Landers received thousands of entries from all over the country, which ranged from the hysterical to the hilarious.  When the contest was over, Landers put out a small release about the winner – and the story exploded.  All of a sudden media around the country were enamored with this small business that had the best reasons for escaping their home office from hell.  Associated Press picked up the story, and it appeared in more than 100 newspapers around the country, not to mention dozens of blogs, a few magazines, and it was even mentioned on network TV in several markets.  Eventually the contest helped Landers get print with the Wall Street Journal, and that was two years after the contest was over.

An exceptional idea that appealed to both his consumers and a national audience, Landers was able to turn his own experience into a massively successful campaign.  Try putting a spin on your own background for a novel marketing approach that might land you in the spotlight next.

 

The Winning Entry:

Top 10 Reasons To Escape The Home Office From HellSubmitted by Jason Welshonse of Ancient Greek, A Computer Repair Company In California

1)    I have to yell "Phone!" really loud when the phone rings to make sure all TVs and radios get muted so I can answer it.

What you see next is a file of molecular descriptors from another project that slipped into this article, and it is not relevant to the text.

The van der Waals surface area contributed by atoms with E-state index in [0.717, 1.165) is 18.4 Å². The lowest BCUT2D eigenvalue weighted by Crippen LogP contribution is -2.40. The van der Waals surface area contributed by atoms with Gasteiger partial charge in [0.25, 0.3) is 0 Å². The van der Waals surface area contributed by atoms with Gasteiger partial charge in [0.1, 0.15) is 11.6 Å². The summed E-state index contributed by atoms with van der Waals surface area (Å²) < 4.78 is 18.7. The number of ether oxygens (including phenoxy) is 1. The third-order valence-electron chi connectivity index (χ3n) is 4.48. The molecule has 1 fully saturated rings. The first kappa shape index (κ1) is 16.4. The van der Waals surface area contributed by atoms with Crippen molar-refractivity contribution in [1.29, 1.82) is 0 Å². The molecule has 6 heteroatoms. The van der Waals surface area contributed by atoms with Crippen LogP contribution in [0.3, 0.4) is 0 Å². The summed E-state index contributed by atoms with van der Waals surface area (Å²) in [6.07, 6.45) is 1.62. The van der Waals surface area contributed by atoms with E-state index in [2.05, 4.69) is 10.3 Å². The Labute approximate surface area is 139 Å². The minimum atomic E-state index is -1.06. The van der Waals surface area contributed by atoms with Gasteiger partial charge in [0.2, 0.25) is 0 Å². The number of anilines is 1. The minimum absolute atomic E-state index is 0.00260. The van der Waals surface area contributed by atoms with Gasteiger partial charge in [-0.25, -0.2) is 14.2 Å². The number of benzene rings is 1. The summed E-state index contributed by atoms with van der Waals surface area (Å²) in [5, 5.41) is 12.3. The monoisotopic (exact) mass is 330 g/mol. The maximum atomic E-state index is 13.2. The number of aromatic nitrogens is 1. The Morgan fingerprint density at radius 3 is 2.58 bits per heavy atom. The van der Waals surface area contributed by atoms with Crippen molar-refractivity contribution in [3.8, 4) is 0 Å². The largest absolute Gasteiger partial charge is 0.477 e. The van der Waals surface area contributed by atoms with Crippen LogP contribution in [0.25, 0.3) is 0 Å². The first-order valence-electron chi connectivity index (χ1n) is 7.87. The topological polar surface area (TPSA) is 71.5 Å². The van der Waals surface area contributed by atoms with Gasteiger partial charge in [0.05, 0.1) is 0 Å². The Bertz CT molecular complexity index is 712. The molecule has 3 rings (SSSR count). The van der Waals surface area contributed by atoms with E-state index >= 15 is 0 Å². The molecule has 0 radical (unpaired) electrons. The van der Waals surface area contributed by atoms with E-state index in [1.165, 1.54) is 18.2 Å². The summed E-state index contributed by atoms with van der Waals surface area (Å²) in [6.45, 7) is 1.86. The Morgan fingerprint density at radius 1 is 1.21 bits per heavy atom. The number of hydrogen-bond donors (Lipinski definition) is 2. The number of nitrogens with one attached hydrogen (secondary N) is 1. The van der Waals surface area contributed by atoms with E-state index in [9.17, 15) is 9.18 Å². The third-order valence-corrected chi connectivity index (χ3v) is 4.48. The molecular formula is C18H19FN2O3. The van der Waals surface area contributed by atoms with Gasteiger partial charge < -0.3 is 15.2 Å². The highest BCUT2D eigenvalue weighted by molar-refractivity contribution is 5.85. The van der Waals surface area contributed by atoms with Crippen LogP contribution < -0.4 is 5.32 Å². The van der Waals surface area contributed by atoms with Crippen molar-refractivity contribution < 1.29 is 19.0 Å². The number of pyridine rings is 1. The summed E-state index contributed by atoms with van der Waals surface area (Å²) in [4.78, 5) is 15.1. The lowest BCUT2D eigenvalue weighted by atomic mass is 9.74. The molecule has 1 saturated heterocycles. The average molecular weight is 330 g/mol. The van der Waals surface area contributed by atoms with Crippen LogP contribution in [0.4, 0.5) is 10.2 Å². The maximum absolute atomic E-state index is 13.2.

2)    I have started to refer to my pets as employees.

3)    My customers are starting to think there's a lot of dogs around my office because my dog always barks when I pick up the phone.

4)    I have started answering my home phone with my company name.

5)    I had a crazy subcontractor threatening to come to my home to pick up his last check instead of waiting for the mail.

6)    It’s WAY too easy to go to work on my day off. It's Saturday at 11PM and I'm entering a contest to win office space.

7)    I’d rather watch Oprah at 4 PM then do my billing.

8)    It’s hard to cram 10 computers into a spare bedroom. Although I don't need to turn on the heat in the winter.

9)    When potential clients hear that I work out of my home, they respond with "Oh, so you're not a REAL business."

10) FedEx wants to deliver a package; they want to know if it's a home or office. I always answer "Yes."